Two roads parted and we, like Frost, took the one less traveled. And it made, as he promised, a terrific difference.
Most people fly or bus from Mexico City to Acapulco; a few rent cars, even fewer have their own autos. So our California plates attracted attention long before we reached the resort. Many Mexicans think all tourists come from California—and they’re nearly right.
In Acapulco, our two-toned VW bus caught some curious stares. (VW buses made in Puebla, Mexico at that time were in solid colors), but when we began our drive on the southern third of Mexico’s Hwy. 200, we became a real rarity.
Few Americans travel this relatively new road, preferring to believe the bum raps given to the twin destinations of Puerto Escondido and Puerto Angel. From Oaxaca, the road to these future little Acapulcos fade out to scattered dots on the map, but it showed the road from Acapulco as a strong black line.
We filled up with gas at every Pemex station—not too many nor too close here—and were doing great until we were stopped by a federal patrol, looking (we found out later) for a bandit who had kidnapped the man who later became the governor of the state. With the soldiers was an elderly woman.
“Would we give her a ride?” “Certainly.”
She climbed in and we took off in a welter of Anglo-Mexican good fellowship. That faded after nearly two hours of driving. (Attire and woman hadn’t been bathed recently.) I worried that we had passed her town, but that she was too polite to tell me that. But she kept yelling “Acoma,” which meant nothing to me. (Turned out to be the name of her village.) My Spanish, which had seemed adequate in the rest of Mexico, hit rock bottom along Hwy. 200. Every question I asked her received the same answer—loud prayers and hand-wavings, all directed towards heaven.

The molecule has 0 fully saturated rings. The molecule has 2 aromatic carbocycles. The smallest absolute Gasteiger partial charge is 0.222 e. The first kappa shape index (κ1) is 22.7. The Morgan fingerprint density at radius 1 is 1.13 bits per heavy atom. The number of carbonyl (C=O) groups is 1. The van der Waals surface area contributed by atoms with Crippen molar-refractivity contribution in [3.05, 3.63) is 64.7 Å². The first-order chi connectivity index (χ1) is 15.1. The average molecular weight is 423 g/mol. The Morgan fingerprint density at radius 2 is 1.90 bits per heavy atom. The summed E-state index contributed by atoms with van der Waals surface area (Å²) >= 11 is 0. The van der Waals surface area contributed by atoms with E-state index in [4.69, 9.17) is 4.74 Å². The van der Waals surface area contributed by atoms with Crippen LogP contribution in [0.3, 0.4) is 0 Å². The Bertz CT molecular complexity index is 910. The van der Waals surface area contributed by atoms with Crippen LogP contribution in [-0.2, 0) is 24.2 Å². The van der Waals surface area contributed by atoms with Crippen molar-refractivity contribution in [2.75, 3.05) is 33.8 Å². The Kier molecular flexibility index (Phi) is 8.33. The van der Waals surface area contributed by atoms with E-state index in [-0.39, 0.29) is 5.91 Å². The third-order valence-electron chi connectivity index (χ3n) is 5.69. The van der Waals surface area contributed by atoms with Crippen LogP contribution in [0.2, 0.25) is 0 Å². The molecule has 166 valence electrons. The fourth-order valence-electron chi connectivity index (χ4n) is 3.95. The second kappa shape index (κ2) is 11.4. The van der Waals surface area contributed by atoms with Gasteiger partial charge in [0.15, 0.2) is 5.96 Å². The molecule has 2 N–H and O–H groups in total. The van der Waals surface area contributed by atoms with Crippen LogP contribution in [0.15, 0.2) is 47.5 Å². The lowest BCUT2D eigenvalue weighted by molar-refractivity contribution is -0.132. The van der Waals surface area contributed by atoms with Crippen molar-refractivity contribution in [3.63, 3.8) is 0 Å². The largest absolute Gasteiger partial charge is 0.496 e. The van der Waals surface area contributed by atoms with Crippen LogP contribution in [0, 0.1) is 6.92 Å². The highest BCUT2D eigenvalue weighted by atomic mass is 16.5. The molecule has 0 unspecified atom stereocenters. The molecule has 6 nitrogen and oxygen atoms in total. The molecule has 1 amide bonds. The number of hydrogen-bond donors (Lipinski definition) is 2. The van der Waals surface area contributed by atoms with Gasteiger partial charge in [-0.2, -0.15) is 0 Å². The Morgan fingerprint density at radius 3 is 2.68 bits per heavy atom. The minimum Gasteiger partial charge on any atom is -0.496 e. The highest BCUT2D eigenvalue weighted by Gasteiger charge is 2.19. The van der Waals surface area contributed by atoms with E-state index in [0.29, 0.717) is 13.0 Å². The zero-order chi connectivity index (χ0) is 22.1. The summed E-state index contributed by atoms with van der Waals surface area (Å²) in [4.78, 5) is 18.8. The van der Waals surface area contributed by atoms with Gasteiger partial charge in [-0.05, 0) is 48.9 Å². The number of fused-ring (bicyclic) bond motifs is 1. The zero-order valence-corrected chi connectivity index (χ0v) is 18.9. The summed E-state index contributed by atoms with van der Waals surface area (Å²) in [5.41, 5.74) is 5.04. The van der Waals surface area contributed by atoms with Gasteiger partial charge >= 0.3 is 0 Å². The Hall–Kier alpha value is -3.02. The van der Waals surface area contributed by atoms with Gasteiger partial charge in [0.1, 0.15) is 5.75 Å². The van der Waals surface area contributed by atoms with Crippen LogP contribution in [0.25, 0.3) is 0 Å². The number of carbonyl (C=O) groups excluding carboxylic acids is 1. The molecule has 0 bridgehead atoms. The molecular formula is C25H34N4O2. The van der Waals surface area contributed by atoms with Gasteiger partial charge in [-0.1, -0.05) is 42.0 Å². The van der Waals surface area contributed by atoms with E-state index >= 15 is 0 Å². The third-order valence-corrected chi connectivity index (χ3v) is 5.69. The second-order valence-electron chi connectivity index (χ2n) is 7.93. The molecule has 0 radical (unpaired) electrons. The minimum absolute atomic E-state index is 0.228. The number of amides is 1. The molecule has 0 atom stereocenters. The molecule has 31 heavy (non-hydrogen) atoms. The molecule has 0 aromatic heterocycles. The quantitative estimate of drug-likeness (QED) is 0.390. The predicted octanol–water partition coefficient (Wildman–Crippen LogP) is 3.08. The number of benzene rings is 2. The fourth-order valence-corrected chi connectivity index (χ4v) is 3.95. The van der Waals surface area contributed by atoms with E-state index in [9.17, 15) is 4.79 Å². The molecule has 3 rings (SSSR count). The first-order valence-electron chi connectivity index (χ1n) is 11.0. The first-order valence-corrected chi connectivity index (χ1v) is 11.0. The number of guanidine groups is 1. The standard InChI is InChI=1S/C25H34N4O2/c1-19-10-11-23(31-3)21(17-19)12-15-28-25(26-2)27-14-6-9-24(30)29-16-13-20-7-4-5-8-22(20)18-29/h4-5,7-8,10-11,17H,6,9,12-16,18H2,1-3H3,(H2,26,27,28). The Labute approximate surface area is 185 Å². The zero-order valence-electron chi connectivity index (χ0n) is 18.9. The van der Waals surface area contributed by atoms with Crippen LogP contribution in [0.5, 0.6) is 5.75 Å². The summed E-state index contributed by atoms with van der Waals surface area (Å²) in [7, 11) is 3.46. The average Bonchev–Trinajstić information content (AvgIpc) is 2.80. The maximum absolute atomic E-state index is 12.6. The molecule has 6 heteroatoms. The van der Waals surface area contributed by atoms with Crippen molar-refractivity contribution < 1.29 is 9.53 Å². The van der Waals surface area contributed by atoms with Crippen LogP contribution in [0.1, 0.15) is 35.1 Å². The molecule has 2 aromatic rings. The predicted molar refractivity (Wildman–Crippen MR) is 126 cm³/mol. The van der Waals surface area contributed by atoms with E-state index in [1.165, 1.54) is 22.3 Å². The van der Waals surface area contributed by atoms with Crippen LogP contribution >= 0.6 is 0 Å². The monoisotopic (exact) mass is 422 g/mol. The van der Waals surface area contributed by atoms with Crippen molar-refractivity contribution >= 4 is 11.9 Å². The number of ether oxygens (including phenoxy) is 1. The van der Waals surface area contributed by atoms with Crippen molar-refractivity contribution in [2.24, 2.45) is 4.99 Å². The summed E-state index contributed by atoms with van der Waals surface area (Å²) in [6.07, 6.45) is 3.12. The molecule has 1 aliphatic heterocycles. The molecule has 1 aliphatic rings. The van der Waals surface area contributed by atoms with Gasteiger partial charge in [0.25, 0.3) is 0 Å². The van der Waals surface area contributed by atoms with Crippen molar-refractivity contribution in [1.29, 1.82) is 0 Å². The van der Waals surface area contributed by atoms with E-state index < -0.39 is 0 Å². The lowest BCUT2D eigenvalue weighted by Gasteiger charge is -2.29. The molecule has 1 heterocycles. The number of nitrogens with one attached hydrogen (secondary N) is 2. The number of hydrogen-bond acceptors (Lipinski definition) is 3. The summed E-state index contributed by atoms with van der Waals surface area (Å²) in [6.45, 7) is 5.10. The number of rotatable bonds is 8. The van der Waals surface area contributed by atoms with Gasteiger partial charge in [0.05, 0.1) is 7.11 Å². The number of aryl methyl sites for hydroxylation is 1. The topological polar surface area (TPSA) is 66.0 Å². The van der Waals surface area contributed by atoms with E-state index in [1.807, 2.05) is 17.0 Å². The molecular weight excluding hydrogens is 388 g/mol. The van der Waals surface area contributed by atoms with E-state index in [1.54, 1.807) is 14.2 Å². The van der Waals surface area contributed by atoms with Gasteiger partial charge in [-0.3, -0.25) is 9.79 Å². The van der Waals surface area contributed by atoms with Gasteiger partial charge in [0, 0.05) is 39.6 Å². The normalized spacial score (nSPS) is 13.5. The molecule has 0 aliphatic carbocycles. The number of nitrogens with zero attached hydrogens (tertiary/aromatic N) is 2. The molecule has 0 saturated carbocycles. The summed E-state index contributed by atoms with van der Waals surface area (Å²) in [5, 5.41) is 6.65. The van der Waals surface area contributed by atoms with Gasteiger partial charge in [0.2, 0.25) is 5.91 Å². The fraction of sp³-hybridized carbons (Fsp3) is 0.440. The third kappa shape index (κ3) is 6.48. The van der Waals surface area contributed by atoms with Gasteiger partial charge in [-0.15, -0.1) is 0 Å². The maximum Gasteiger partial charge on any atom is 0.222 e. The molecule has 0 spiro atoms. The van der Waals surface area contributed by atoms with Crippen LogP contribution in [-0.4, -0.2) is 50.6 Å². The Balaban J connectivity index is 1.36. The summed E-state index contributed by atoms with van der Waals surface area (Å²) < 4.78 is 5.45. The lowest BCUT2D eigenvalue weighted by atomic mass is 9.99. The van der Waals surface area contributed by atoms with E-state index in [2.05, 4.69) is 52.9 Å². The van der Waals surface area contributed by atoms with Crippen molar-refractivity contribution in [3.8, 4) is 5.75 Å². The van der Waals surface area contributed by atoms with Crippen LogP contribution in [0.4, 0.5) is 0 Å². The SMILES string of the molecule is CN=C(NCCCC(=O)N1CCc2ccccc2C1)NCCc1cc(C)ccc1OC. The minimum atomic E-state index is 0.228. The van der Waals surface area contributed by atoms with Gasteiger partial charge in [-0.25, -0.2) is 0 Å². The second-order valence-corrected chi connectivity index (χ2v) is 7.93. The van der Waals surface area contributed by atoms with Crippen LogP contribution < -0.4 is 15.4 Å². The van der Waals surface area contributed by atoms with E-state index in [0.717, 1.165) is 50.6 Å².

I was beginning to feel like Hitler with a kidnap victim, when a small sign indicated we were somewhere near her village, at least from her excited mutterings. I stopped the car, invited her to leave it, and wait for another ride down the dirt road to our left towards a small town.
That elicited verbal nuclear reaction from her. She refused to budge. Reluctantly, not knowing how far this detour would be, I turned the VW onto the dirt.
My son commented that we couldn’t go too far because of the worsening road. I gritted my teeth, and informed him we would likely go anywhere our still-shouting passenger wanted to go. (I’m an ideal study of the non-assertive personality.)
Things went from dirt to rock to gullies, and finally we jerked to a stop in a tiny plaza. After I gave her five pesos to buy a drink, she climbed down from the car, and without a backward glance tottered off. She was easily the most memorable hitchhiker I’d ever had.
Farther down the main road, we went through Pinotepa, rattling over the bumps. I noticed one tiny hotel and two non-restaurants. Less than an hour later, we came to what my AAA map indicated as a toll bridge.
The only evidence of a bridge was a timber piling on the other side of the wide Rio Verde. Two buses, several cars, and a dozen cows were ahead of us, all apparently waiting to cross.
It was unbelievable what they were waiting for—three canoes lashed loosely together with a few planks crosswise. On top was a car, driver steering precariously with tires threatening to slip off. Men on our side vigorously dug at the sand, trying to make a landing incline.
Despite the noisy confusion, we discovered the bridge had disappeared some time ago and been replaced by a government ferry, which now had broken down and was off somewhere being repaired.
Motor-driven canoes pulled the cows, protesting, across the river. I looked at the water-sloshed planks. Did I dare drive down the crumbling, steeply-pitched sand onto the planks? I kept thinking of Puerto Escondido. I really wanted to see this fantastic, uncrowded resort my Mexican friends said was so great, I shouldn’t miss it.
The bus passengers had crossed long before; finally the cows were across; but now the “ferry” decided to close down for the night. We had to choose—camp on the bank, sans any facilities, hoping for a quick repair of the government ferry. (I heard later that it took several weeks to repair.) Or we could go back to Pinotepa. Recalling the loose cows and horses on the way down, I didn’t want to get caught on the highway after dark, and the sun was already the deeper color of approaching sunset.
I bit the bullet. Return to Pinotepa we would. And we did…
Part 2 to come…